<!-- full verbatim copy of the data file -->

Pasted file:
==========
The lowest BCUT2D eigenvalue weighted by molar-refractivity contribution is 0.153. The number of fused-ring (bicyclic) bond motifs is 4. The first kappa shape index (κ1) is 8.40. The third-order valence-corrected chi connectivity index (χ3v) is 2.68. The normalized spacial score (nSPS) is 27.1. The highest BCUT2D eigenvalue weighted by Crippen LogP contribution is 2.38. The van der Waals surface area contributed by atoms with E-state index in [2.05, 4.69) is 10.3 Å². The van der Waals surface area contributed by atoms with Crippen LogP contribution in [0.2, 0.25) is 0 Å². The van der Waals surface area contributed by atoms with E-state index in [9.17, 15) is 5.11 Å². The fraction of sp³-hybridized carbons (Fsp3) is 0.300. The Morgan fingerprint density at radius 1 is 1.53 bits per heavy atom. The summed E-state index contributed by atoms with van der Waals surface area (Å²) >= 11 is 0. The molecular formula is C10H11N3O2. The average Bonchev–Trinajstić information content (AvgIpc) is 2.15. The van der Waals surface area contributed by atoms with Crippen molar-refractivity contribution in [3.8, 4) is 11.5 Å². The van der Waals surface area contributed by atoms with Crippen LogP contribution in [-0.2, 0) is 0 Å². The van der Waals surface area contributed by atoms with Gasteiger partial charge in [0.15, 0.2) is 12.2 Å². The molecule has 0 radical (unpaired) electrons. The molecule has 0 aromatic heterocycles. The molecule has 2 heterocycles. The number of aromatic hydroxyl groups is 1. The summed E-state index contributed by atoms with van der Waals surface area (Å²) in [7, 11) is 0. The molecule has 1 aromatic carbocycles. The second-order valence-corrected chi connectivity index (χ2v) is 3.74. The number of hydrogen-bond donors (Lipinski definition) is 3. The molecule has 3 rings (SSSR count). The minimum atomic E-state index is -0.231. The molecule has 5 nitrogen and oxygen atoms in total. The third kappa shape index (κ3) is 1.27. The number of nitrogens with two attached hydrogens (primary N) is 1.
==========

The lowest BCUT2D eigenvalue weighted by molar-refractivity contribution is 0.153. The number of fused-ring (bicyclic) bond motifs is 4. The first kappa shape index (κ1) is 8.40. The third-order valence-corrected chi connectivity index (χ3v) is 2.68. The normalized spacial score (nSPS) is 27.1. The highest BCUT2D eigenvalue weighted by Crippen LogP contribution is 2.38. The van der Waals surface area contributed by atoms with E-state index in [2.05, 4.69) is 10.3 Å². The van der Waals surface area contributed by atoms with Crippen LogP contribution in [0.2, 0.25) is 0 Å². The van der Waals surface area contributed by atoms with E-state index in [9.17, 15) is 5.11 Å². The fraction of sp³-hybridized carbons (Fsp3) is 0.300. The Morgan fingerprint density at radius 1 is 1.53 bits per heavy atom. The summed E-state index contributed by atoms with van der Waals surface area (Å²) >= 11 is 0. The molecular formula is C10H11N3O2. The average Bonchev–Trinajstić information content (AvgIpc) is 2.15. The van der Waals surface area contributed by atoms with Crippen molar-refractivity contribution in [3.8, 4) is 11.5 Å². The van der Waals surface area contributed by atoms with Crippen LogP contribution in [-0.2, 0) is 0 Å². The van der Waals surface area contributed by atoms with Gasteiger partial charge in [0.15, 0.2) is 12.2 Å². The molecule has 0 radical (unpaired) electrons. The molecule has 0 aromatic heterocycles. The molecule has 2 heterocycles. The number of aromatic hydroxyl groups is 1. The summed E-state index contributed by atoms with van der Waals surface area (Å²) in [7, 11) is 0. The molecule has 1 aromatic carbocycles. The second-order valence-corrected chi connectivity index (χ2v) is 3.74. The number of hydrogen-bond donors (Lipinski definition) is 3. The molecule has 3 rings (SSSR count). The minimum atomic E-state index is -0.231. The molecule has 5 nitrogen and oxygen atoms in total. The third kappa shape index (κ3) is 1.27. The number of nitrogens with two attached hydrogens (primary N) is 1.